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Important Dog Alerts and Warnings

These have been found in newspapers, online and through emails and verified as much as possible. 

Dryer Sheets

How I would love to have full disclosure of ingredients in consumer products. Dryer sheets and fabric softener are not something you want around your dog (or kids!).  It's disturbing that there is so little research available for the general public about the ingredients in the products. Dry sheets and fabric softeners actually waterproof your clothes to make them feel softer!

According to the U.S. Environmental Protection Agency (EPA) and industry-generated Material Safety Data Sheets (MSDS) from the 1990s, the following is a list of chemicals in fabric softener products, most in untested combinations. Liquid fabric softeners additionally may contain formaldehyde.

  • Benzyl acetate: Linked to pancreatic cancer.
  • Benzyl Alcohol: Upper respiratory tract irritant.
  • Ethanol: On the EPA's Hazardous Waste list and can cause central nervous system disorders.
  • Limonene: Known carcinogen.
  • A-Terpineol: Can cause respiratory problems, including fatal edema, and central nervous system damage.
  • Ethyl Acetate: A narcotic on the EPA's Hazardous Waste list.
  • Camphor: Causes central nervous system disorders.
  • Chloroform: Neurotoxic, anesthetic and carcinogenic.
  • Linalool: A narcotic that causes central nervous system disorders.
  • Pentane: A chemical known to be harmful if inhaled.
To hide the chemical smell, companies load dryer sheets full of chemical fragrances, which are potentially carcinogenic. Dryer sheets are designed to stay on clothing for a long period of time and slowly release their chemicals throughout the day, which leads to prolonged exposure to toxic chemicals.  They have been linked to seizures in dogs. Don't use them! A dryer ball is a safer alternative.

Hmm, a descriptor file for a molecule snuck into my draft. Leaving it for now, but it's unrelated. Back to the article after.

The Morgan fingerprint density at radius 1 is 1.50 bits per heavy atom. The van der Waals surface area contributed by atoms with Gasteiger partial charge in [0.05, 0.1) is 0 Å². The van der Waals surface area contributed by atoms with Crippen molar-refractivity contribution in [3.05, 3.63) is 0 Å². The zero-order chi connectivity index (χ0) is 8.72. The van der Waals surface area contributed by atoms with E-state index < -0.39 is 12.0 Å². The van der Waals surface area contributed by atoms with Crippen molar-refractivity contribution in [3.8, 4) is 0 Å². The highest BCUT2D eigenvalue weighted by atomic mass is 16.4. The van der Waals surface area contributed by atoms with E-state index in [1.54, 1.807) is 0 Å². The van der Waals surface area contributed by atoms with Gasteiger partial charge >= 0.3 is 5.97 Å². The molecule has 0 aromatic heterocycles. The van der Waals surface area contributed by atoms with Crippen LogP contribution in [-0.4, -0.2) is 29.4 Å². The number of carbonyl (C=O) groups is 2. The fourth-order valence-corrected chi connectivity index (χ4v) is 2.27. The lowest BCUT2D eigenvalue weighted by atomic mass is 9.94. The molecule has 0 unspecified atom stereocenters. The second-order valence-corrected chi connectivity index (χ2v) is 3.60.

Implanted microchips cause cancer

CASPIAN's new report, "Microchip-Induced Tumors in Laboratory Rodents and Dogs: A Review of the Literature 1990–2006," is a definitive review of research showing a causal link between implanted radio-frequency (RFID) microchip transponders and cancer in laboratory rodents and dogs. It was written in part to correct industry misstatements and misinformation circulating about the studies.

The report evaluates eleven articles previously published in toxicology and pathology journals. In six of the articles, between 0.8% and 10.2% of laboratory mice and rats developed malignant tumors around or adjacent to the microchips. Two additional articles reported microchip-related cancer in dogs. In almost all cases, the malignant tumors, typically sarcomas, arose at the site of the implants and grew to surround and fully encase the devices. These fast-growing, malignant tumors often led to the death of the afflicted animals. In many cases, the tumors metastasized or spread to other parts of the animals. The implants were unequivocally identified as the cause of the cancers.

The report reviews the relevant research and concludes with a series of recommendations for physicians, policy makers, pet owners, and researchers, including the following: 1) Further microchipping of humans should be immediately discontinued; (2) Implanted patients should be informed in writing of the research findings and offered a procedure for microchip removal, and (3) Policy makers should reverse all animal microchipping mandates.